It runs from Grapevine’s Main Street station to the Fort Worth Stockyards, and it is a popular excursion and special event train in the area. The Grapevine Valley Railway Company (GVRR) is owned and operated by the City of Grapevine.
The railroad provides passenger excursion trains that are pulled by a 4-6-0 steam locomotive built in 1896 and, on occasion, by a diesel engine (an EMD GP7) that was built in 1920 to power its 1920s-era Victorian carriages. Customers embark in Grapevine’s historic Main Street station, and the train travels on former St. Louis Southwestern Railway trackage to the Fort Worth Stockyards via a 21-mile (34-kilometer) trip to the city’s stockyards (aka the “Cotton Belt”).
Grapevine is the starting point for the main run, which continues to the Fort Worth Stockyards. The train departs from its stop at the stockyards and then makes a separate excursion along the Trinity River to the 8th Avenue Yard of the Fort Worth and Western Railroad before returning to its original destination in the stockyards. As soon as it returns to the stockyards, the engine turns around and runs around the train on a siding before departing for the direction of Grapevine.
The Tarantula train was a service that was previously operated by the Federal Way and Rail Road (FWWR). The FWWR entered into a contract with Coe Rail, Inc. in 1999 to operate the Tarantula train for a limited period of time. After an accident involving a freight train in 2000, the Fort Worth & Western severed its ties with the railroad and reclaimed control of passenger operations. Later in the year, the City of Grapevine expressed an interest to FWWR owner William Davis in purchasing and operating the Tarantula train, which Davis declined. The purchase was completed about 2005, following the receipt of an offer.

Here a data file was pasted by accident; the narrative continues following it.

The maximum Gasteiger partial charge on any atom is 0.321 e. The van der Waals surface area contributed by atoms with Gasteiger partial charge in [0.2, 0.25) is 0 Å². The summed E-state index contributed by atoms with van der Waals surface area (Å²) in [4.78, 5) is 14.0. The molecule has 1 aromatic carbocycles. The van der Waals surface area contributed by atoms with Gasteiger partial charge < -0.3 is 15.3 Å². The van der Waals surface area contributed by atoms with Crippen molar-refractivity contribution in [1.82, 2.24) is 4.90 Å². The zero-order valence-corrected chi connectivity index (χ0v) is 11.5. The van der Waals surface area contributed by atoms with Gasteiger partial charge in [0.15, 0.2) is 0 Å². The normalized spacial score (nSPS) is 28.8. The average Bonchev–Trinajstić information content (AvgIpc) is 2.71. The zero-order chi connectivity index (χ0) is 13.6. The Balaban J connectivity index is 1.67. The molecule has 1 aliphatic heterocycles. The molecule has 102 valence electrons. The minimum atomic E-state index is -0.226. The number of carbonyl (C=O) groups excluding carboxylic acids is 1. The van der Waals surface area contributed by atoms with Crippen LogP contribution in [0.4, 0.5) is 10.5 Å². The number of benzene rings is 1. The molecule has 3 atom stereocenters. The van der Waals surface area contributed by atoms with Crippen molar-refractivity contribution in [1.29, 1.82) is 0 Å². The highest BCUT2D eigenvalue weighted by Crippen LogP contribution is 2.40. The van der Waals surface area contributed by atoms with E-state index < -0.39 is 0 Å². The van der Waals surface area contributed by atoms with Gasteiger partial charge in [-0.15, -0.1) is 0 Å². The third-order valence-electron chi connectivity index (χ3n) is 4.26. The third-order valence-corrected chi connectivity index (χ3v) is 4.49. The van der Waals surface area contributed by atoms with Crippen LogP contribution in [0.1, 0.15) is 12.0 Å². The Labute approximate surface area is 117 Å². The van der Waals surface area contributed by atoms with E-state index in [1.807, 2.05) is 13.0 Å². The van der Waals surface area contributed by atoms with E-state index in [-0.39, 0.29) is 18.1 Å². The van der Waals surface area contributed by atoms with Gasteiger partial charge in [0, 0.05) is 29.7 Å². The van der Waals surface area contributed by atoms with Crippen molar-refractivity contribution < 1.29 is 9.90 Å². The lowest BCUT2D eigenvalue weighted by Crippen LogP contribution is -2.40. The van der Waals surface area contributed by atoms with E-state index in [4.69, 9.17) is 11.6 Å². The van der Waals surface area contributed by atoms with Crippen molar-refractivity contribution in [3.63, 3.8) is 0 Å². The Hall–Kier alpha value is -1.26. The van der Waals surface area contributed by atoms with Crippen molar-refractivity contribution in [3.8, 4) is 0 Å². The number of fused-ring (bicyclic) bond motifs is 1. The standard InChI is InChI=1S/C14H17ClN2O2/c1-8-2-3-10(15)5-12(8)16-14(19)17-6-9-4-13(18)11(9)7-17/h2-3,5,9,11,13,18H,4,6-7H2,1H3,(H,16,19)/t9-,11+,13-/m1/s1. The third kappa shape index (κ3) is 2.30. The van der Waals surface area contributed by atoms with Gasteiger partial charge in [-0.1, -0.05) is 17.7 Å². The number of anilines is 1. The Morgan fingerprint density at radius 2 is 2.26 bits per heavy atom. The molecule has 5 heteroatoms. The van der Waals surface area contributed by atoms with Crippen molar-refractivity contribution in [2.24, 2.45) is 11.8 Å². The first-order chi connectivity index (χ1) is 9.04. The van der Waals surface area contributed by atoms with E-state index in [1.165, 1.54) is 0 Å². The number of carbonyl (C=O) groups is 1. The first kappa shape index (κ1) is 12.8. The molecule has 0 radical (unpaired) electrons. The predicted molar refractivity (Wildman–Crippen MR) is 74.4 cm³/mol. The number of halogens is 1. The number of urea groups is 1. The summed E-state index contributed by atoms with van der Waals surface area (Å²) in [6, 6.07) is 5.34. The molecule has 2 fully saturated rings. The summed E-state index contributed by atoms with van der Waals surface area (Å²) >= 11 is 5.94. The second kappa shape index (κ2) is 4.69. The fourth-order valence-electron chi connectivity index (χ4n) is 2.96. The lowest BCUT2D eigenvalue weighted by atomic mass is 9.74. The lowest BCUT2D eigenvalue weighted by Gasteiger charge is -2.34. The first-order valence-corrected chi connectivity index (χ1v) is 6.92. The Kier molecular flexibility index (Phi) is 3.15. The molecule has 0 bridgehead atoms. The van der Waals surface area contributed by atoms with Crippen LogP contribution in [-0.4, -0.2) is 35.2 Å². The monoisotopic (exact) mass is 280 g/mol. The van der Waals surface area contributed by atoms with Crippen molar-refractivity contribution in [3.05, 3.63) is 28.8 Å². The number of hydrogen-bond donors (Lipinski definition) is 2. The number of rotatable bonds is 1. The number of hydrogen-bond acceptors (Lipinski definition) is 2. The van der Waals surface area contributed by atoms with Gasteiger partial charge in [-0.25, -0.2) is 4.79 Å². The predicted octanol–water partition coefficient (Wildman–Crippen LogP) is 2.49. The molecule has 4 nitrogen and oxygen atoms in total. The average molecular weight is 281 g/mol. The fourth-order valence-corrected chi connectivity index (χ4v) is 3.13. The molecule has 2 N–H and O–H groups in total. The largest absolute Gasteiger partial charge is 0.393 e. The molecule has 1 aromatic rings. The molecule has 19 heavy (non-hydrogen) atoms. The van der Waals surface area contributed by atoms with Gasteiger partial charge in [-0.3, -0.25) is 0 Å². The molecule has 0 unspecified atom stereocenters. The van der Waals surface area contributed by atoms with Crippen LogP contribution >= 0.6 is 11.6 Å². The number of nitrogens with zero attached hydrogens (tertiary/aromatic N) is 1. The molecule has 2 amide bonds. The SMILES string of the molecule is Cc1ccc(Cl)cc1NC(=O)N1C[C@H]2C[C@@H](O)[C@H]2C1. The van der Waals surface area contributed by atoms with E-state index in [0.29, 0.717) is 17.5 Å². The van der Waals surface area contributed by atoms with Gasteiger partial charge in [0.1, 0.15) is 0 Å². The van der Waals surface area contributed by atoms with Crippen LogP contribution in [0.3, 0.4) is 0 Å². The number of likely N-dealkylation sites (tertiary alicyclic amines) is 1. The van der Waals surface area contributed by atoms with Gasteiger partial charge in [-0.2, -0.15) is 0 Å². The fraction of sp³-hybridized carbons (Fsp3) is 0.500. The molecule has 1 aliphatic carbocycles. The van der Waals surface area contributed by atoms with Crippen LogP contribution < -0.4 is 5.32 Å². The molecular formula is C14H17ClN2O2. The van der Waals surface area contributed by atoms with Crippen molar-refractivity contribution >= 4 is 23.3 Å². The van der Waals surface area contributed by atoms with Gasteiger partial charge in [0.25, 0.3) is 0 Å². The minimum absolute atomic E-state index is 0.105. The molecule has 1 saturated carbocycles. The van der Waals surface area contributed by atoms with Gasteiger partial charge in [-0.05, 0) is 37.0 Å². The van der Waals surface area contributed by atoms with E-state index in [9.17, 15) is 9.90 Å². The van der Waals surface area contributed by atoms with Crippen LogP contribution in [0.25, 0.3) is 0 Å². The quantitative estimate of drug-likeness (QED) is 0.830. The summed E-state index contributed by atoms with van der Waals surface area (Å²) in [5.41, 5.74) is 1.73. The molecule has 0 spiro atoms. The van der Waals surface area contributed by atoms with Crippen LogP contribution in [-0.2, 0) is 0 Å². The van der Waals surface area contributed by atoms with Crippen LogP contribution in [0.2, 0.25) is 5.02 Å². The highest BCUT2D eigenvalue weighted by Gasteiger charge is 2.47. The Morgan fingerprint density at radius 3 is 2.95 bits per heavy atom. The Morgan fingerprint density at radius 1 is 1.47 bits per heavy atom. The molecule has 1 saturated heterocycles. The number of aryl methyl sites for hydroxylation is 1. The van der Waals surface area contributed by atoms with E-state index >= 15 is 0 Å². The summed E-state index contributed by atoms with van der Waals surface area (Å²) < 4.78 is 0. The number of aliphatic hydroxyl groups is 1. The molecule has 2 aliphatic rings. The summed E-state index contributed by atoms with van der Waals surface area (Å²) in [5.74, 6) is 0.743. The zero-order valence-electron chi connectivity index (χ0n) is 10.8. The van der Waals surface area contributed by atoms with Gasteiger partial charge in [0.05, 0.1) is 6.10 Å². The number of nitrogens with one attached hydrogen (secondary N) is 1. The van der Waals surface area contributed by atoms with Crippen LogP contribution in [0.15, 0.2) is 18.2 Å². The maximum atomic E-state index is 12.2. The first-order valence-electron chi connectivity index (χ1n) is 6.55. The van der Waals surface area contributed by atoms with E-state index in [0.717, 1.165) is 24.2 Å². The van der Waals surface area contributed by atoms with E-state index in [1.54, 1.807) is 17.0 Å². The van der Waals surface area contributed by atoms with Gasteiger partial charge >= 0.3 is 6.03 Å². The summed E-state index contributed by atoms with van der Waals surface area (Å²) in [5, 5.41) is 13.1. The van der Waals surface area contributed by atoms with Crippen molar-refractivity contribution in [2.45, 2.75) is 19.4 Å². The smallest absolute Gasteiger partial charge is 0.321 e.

The Grapevine Vintage Railroad (GVRR) is the name given by the city to their new operation, which has the FRA reporting mark GVRX. In order to run the train, Grapevine had to sign trackage agreements with FWWR. In anticipation of Trinity Metro’s launch of their TEXRail commuter line, GVRR worked with them to secure trackage rights on their right-of-way from Haltom City to Haltom City. From that time forward, the GVRR operates on FWWR trackage under the terms of the original agreement.